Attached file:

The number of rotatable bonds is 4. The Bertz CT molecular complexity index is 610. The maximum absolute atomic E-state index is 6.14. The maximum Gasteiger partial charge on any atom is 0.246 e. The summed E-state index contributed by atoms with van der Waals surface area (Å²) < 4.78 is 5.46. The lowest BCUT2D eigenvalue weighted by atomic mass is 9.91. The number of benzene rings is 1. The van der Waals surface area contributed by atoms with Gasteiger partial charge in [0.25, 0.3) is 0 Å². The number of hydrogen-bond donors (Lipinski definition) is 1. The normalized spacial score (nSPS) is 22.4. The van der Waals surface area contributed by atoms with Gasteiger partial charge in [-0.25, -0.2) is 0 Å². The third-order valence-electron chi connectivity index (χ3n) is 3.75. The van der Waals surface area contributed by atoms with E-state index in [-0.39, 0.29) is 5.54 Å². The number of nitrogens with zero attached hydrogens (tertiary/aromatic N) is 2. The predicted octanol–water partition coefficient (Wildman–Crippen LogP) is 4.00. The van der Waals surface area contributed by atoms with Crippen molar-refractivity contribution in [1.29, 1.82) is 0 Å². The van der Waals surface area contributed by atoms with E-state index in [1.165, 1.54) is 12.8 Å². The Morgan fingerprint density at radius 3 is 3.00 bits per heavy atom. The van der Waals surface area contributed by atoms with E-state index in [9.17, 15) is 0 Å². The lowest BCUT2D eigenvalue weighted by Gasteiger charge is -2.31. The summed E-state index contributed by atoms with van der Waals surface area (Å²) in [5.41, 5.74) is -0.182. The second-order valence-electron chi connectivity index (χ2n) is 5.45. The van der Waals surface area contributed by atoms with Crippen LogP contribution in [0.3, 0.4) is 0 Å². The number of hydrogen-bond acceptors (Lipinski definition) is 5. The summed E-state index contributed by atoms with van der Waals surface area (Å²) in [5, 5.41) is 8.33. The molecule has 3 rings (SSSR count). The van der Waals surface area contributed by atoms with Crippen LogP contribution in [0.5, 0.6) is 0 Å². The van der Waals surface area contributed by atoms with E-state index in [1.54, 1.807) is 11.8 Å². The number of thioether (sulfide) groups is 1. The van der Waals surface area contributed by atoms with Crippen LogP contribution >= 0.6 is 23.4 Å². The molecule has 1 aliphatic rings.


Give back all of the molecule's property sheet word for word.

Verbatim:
The number of rotatable bonds is 4. The Bertz CT molecular complexity index is 610. The maximum absolute atomic E-state index is 6.14. The maximum Gasteiger partial charge on any atom is 0.246 e. The summed E-state index contributed by atoms with van der Waals surface area (Å²) < 4.78 is 5.46. The lowest BCUT2D eigenvalue weighted by atomic mass is 9.91. The number of benzene rings is 1. The van der Waals surface area contributed by atoms with Gasteiger partial charge in [0.25, 0.3) is 0 Å². The number of hydrogen-bond donors (Lipinski definition) is 1. The normalized spacial score (nSPS) is 22.4. The van der Waals surface area contributed by atoms with Gasteiger partial charge in [-0.25, -0.2) is 0 Å². The third-order valence-electron chi connectivity index (χ3n) is 3.75. The van der Waals surface area contributed by atoms with E-state index in [-0.39, 0.29) is 5.54 Å². The number of nitrogens with zero attached hydrogens (tertiary/aromatic N) is 2. The predicted octanol–water partition coefficient (Wildman–Crippen LogP) is 4.00. The van der Waals surface area contributed by atoms with Crippen molar-refractivity contribution in [1.29, 1.82) is 0 Å². The van der Waals surface area contributed by atoms with E-state index in [1.165, 1.54) is 12.8 Å². The Morgan fingerprint density at radius 3 is 3.00 bits per heavy atom. The van der Waals surface area contributed by atoms with E-state index in [9.17, 15) is 0 Å². The lowest BCUT2D eigenvalue weighted by Gasteiger charge is -2.31. The summed E-state index contributed by atoms with van der Waals surface area (Å²) in [5.41, 5.74) is -0.182. The second-order valence-electron chi connectivity index (χ2n) is 5.45. The van der Waals surface area contributed by atoms with Crippen LogP contribution in [0.3, 0.4) is 0 Å². The number of hydrogen-bond acceptors (Lipinski definition) is 5. The summed E-state index contributed by atoms with van der Waals surface area (Å²) in [5, 5.41) is 8.33. The molecule has 3 rings (SSSR count). The van der Waals surface area contributed by atoms with Crippen LogP contribution in [0.5, 0.6) is 0 Å². The van der Waals surface area contributed by atoms with E-state index in [1.54, 1.807) is 11.8 Å². The number of thioether (sulfide) groups is 1. The van der Waals surface area contributed by atoms with Crippen LogP contribution >= 0.6 is 23.4 Å². The molecule has 1 aliphatic rings.